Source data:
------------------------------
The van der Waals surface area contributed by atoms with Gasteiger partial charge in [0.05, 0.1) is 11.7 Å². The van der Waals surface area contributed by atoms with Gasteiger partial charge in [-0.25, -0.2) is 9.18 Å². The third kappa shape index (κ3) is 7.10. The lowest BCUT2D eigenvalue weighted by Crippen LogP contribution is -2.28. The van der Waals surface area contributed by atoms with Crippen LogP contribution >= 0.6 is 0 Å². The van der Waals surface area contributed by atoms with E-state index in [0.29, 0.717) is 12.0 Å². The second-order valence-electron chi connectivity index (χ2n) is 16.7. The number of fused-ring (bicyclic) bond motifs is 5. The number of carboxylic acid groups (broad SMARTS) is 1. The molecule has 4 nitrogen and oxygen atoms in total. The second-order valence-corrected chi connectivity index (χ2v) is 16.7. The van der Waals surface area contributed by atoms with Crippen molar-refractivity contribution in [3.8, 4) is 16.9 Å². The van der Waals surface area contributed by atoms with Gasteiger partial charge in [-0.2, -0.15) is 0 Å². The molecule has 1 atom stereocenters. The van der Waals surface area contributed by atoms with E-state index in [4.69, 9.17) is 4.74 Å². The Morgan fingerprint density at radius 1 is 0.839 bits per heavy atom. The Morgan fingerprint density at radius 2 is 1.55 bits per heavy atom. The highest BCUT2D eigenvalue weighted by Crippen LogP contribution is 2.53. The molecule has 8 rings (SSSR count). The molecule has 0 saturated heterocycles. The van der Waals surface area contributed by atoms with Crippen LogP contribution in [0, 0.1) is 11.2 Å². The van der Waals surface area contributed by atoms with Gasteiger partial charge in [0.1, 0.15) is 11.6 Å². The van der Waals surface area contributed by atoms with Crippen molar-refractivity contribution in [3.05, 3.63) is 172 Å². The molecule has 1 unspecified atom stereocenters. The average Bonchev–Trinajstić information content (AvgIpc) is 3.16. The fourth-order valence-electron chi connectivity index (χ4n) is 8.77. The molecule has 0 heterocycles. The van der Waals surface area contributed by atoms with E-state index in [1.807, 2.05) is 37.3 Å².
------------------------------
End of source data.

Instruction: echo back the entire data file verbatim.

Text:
The van der Waals surface area contributed by atoms with Gasteiger partial charge in [0.05, 0.1) is 11.7 Å². The van der Waals surface area contributed by atoms with Gasteiger partial charge in [-0.25, -0.2) is 9.18 Å². The third kappa shape index (κ3) is 7.10. The lowest BCUT2D eigenvalue weighted by Crippen LogP contribution is -2.28. The van der Waals surface area contributed by atoms with Crippen LogP contribution >= 0.6 is 0 Å². The van der Waals surface area contributed by atoms with E-state index in [0.29, 0.717) is 12.0 Å². The second-order valence-electron chi connectivity index (χ2n) is 16.7. The number of fused-ring (bicyclic) bond motifs is 5. The number of carboxylic acid groups (broad SMARTS) is 1. The molecule has 4 nitrogen and oxygen atoms in total. The second-order valence-corrected chi connectivity index (χ2v) is 16.7. The van der Waals surface area contributed by atoms with Crippen molar-refractivity contribution in [3.8, 4) is 16.9 Å². The van der Waals surface area contributed by atoms with Gasteiger partial charge in [-0.2, -0.15) is 0 Å². The molecule has 1 atom stereocenters. The van der Waals surface area contributed by atoms with E-state index in [4.69, 9.17) is 4.74 Å². The Morgan fingerprint density at radius 1 is 0.839 bits per heavy atom. The Morgan fingerprint density at radius 2 is 1.55 bits per heavy atom. The highest BCUT2D eigenvalue weighted by Crippen LogP contribution is 2.53. The molecule has 8 rings (SSSR count). The molecule has 0 saturated heterocycles. The van der Waals surface area contributed by atoms with Crippen LogP contribution in [0, 0.1) is 11.2 Å². The van der Waals surface area contributed by atoms with Gasteiger partial charge in [0.1, 0.15) is 11.6 Å². The van der Waals surface area contributed by atoms with Crippen molar-refractivity contribution in [3.05, 3.63) is 172 Å². The molecule has 1 unspecified atom stereocenters. The average Bonchev–Trinajstić information content (AvgIpc) is 3.16. The fourth-order valence-electron chi connectivity index (χ4n) is 8.77. The molecule has 0 heterocycles. The van der Waals surface area contributed by atoms with E-state index in [1.807, 2.05) is 37.3 Å².